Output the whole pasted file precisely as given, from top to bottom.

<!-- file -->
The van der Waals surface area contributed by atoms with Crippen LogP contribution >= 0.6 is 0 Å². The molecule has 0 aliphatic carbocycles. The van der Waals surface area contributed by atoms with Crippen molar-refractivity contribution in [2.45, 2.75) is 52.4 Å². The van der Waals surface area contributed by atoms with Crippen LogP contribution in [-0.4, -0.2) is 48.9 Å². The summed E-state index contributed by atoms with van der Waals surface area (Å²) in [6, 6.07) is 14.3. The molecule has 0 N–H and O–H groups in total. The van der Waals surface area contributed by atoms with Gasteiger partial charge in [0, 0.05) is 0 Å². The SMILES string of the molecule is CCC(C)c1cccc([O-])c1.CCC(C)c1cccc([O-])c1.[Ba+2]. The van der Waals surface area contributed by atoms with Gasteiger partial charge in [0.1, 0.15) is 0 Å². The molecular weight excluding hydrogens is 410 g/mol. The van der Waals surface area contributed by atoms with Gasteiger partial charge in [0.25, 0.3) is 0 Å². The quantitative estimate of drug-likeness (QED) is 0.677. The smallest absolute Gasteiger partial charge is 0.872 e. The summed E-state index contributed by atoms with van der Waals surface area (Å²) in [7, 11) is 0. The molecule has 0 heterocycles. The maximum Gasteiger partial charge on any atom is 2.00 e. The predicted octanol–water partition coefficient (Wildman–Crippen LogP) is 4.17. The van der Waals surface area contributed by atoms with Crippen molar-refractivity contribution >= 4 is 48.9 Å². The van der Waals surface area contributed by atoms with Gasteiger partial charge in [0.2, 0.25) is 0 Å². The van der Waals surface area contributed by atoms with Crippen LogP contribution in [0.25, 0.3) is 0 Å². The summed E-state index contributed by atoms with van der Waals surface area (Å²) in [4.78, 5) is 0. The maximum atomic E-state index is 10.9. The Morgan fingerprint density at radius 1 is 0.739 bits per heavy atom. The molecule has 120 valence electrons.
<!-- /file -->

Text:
The van der Waals surface area contributed by atoms with Crippen LogP contribution >= 0.6 is 0 Å². The molecule has 0 aliphatic carbocycles. The van der Waals surface area contributed by atoms with Crippen molar-refractivity contribution in [2.45, 2.75) is 52.4 Å². The van der Waals surface area contributed by atoms with Crippen LogP contribution in [-0.4, -0.2) is 48.9 Å². The summed E-state index contributed by atoms with van der Waals surface area (Å²) in [6, 6.07) is 14.3. The molecule has 0 N–H and O–H groups in total. The van der Waals surface area contributed by atoms with Gasteiger partial charge in [0, 0.05) is 0 Å². The SMILES string of the molecule is CCC(C)c1cccc([O-])c1.CCC(C)c1cccc([O-])c1.[Ba+2]. The van der Waals surface area contributed by atoms with Gasteiger partial charge in [0.1, 0.15) is 0 Å². The molecular weight excluding hydrogens is 410 g/mol. The van der Waals surface area contributed by atoms with Gasteiger partial charge in [0.25, 0.3) is 0 Å². The quantitative estimate of drug-likeness (QED) is 0.677. The smallest absolute Gasteiger partial charge is 0.872 e. The summed E-state index contributed by atoms with van der Waals surface area (Å²) in [7, 11) is 0. The molecule has 0 heterocycles. The maximum Gasteiger partial charge on any atom is 2.00 e. The predicted octanol–water partition coefficient (Wildman–Crippen LogP) is 4.17. The van der Waals surface area contributed by atoms with Crippen molar-refractivity contribution >= 4 is 48.9 Å². The van der Waals surface area contributed by atoms with Gasteiger partial charge in [0.2, 0.25) is 0 Å². The van der Waals surface area contributed by atoms with Crippen LogP contribution in [0.25, 0.3) is 0 Å². The summed E-state index contributed by atoms with van der Waals surface area (Å²) in [4.78, 5) is 0. The maximum atomic E-state index is 10.9. The Morgan fingerprint density at radius 1 is 0.739 bits per heavy atom. The molecule has 120 valence electrons.